May 31st, 2011
When one thinks of the nursing profession the usual images that spring to mind are on caring angels whose purpose is to help others.
Not so when you think about 42-year-old nursing assistant Corena Briley, who has just been jailed for 12 months for stealing.
Briley is the latest inductee into the ‘200 Weeks Scum of the Week Hall of Fame’. One thing which tends to knit together the previous celebrants of my award is their devious ability to prey on society’s most vulnerable. Judge Michael Stokes told Nottingham Crown Court: “It is difficult to imaging a more serious breach of trust.”
Briley worked at Nottingham’s city hospital & tended to patients dying of cancer. That & helping herself to cash, bank cards & otherÃ‚Â personalÃ‚Â effects from theÃ‚Â patients’ property. She was convicted of nine charges of theft & fraud.
May 30th, 2011
Thoughts today with the family, friends & colleagues of an Australian police officer.
Senior Constable Damian Leeding, was shot in the face on Sunday whilst trying to stop an armed robbery in Queensland. Following medical advice, his family have made the decision to turn off his life support in the next 24 hours. He is married to a police officer & has a baby & Ã‚Â a two-year-old. His father & sister are thought to be heading to Australia from the UK but are expected to arrive after the life support machine has been turned off.
Three people have been arrested.
May 29th, 2011
Not that one will be going any time soon in Cleveland Police, particularly the chief constable’s.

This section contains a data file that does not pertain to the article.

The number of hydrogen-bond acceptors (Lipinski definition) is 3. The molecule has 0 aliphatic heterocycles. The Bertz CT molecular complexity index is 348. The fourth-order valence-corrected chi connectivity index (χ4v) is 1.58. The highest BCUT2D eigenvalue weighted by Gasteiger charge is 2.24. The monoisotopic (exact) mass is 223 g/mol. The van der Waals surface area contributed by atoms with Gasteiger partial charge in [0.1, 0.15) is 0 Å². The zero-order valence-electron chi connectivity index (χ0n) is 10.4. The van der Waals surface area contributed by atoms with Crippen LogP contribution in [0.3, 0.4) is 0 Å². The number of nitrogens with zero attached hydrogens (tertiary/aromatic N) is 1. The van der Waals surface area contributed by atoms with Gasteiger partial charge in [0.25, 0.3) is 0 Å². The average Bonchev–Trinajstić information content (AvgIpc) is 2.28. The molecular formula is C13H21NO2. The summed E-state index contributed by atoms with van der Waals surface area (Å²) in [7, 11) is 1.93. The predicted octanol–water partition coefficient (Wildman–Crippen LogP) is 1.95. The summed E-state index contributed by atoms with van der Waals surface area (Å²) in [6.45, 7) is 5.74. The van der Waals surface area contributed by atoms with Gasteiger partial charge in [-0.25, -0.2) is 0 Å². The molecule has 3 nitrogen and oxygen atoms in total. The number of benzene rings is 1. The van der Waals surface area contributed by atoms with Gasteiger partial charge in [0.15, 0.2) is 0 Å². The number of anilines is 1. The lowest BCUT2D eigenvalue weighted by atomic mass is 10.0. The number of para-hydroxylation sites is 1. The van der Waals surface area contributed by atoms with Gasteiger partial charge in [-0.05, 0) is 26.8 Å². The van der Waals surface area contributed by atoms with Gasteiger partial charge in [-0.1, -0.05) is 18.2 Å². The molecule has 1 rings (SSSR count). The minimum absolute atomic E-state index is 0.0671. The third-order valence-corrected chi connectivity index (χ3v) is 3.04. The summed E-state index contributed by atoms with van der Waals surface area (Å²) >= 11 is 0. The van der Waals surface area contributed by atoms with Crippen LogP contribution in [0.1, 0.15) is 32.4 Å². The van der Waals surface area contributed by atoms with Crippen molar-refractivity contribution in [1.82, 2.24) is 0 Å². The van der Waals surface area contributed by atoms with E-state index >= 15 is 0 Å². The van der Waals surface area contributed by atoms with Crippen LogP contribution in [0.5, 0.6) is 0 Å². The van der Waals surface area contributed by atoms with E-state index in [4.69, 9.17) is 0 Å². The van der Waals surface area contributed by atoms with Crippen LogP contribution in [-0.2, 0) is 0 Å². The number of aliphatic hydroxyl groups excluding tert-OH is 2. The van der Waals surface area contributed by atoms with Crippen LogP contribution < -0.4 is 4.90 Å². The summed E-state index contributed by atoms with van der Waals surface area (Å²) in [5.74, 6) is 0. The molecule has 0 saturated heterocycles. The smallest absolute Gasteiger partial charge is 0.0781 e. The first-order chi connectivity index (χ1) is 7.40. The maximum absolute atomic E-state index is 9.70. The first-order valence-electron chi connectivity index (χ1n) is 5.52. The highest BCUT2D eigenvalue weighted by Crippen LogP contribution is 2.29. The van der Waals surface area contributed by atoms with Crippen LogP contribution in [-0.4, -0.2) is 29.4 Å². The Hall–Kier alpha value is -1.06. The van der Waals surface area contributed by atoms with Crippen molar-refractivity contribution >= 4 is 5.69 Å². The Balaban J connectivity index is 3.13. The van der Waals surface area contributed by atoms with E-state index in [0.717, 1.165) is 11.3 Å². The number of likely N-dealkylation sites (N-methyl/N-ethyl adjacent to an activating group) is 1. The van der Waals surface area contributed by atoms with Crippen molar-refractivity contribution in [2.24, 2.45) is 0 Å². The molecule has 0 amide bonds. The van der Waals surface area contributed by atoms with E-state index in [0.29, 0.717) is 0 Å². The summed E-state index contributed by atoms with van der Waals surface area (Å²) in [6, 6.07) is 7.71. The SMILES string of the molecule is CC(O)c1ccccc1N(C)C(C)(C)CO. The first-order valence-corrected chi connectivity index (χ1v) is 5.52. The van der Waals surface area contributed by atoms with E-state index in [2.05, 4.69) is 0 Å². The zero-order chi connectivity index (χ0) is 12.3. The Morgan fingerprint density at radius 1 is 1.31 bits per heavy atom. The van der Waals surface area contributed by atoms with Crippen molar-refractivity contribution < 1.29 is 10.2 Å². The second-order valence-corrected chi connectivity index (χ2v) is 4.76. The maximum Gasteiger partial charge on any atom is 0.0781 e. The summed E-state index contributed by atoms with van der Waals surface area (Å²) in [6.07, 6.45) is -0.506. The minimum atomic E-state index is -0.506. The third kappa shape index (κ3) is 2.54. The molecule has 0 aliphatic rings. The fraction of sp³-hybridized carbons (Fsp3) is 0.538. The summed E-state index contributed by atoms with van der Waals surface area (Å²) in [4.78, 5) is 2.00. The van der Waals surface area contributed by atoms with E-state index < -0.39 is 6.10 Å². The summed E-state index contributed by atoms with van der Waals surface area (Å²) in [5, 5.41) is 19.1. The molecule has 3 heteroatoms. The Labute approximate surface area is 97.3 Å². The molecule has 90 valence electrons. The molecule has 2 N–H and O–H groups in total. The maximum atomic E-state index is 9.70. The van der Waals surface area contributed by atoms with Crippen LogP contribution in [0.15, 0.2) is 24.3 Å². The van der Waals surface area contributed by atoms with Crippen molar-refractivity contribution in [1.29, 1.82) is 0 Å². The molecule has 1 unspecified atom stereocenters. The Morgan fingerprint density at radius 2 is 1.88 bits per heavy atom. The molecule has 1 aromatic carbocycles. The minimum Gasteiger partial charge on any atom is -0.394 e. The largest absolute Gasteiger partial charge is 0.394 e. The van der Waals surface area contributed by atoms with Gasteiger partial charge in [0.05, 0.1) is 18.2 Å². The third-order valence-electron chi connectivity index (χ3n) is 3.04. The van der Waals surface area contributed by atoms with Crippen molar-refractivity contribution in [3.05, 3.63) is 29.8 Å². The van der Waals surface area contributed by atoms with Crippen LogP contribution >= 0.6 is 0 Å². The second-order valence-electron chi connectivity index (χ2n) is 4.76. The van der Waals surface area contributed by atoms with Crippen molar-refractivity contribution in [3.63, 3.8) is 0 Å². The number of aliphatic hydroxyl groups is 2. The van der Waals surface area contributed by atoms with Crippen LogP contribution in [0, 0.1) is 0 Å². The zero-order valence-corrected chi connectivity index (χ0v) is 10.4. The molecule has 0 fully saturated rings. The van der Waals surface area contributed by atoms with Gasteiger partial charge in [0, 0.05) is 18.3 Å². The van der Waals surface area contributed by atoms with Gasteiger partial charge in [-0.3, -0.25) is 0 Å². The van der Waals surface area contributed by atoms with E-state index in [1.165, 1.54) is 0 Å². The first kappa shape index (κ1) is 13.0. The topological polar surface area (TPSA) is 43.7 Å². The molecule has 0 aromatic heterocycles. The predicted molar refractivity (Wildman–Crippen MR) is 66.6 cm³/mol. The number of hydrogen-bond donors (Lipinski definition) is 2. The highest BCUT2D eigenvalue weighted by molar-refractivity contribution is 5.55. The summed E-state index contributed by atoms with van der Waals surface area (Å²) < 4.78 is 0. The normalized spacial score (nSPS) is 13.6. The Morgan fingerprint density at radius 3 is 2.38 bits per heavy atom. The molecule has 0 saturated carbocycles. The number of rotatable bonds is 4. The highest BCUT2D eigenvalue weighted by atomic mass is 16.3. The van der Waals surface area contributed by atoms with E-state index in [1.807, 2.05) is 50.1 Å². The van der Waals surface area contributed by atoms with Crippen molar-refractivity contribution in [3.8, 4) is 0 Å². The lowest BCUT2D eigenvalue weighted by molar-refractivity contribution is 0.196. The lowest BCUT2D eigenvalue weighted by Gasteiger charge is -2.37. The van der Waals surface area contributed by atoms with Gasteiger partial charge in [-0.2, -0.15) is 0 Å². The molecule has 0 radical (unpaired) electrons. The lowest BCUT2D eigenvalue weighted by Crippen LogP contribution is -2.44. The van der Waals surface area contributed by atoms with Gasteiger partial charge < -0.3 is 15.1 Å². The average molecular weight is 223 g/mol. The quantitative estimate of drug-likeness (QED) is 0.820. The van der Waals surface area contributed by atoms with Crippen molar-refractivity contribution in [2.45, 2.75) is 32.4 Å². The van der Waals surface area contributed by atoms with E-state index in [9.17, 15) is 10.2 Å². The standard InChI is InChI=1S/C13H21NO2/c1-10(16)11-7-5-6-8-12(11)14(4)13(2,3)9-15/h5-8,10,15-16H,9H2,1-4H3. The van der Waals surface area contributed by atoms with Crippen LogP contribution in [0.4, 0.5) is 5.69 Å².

Chief Constable Sean Price is one of the highest earning police officers in the country. His basic wage is Ã‚Â£130,000, unusually, his police authority gives him an annual ‘retention package’ of Ã‚Â£50,000 to stop him wandering off to another force, with his bonuses &Ã‚Â otherÃ‚Â bits and pieces, in 2009/10 he earned Ã‚Â£208,000.
He is now being investigated by the IPCC for an allegation that he used his influence to get someone a job within his force. One would be forgiven for thinking that helping people into jobs was commonplace amongst senior officers what with the Chief & Deputy Chief of North Yorkshire being found out so recently. Given the results in Yorkshire though, it seems the chief of Cleveland won’t have too much to worry about should he be found guilty. (He strenuously denies any wrong-doing & seems to be hinting at suing anyone who made these allegations which come as a result of an investigation by Her Majesty’s Inspectorate into the way the Cleveland Police Authority did business. That investigation led to the resignation of the Police Authority Chairman & a criminal investigation into past & present members).
Graeme Maxwell, chief of North Yorkshire, also denied any wrong doing until a full investigation found against him & he suddenly changed his mind (when he realised he’d be let off with a warning.)
May 28th, 2011
I guess here is no real surprise that a convicted burglar has ben left out of prison after just one month of an 8 month sentence on the grounds that his & his children’s human rights have been violated in sending him to prison and rendering him unable to ‘care’ for them for the 5 days a week he has custody.
A few days ago I posted aboutÃ‚Â Wayne Bishop appealing his sentence on human rights grounds. Yesterday three judges freed him from his sentence, suspending it for two years, saying that not enough consideration was given by the sentencing Ã‚Â judge to the welfare of the children.
It seems that there is no onus on the actual father to have his children’s best interests in mind otherwise, unless committing burglaries, making off from the scene, driving dangerously to try & escape and ramming police cars to avoid arrest is considering your kids’ best interests. But the state, yet again, has to pick up the tab for the best interests label.
Needless to say, Bishop had split from the mother of the children, who cares for them at weekends. His sister looked after the kids while he was in prison, she too is a single parent of 7 children. Did I mention a pattern in my first posting?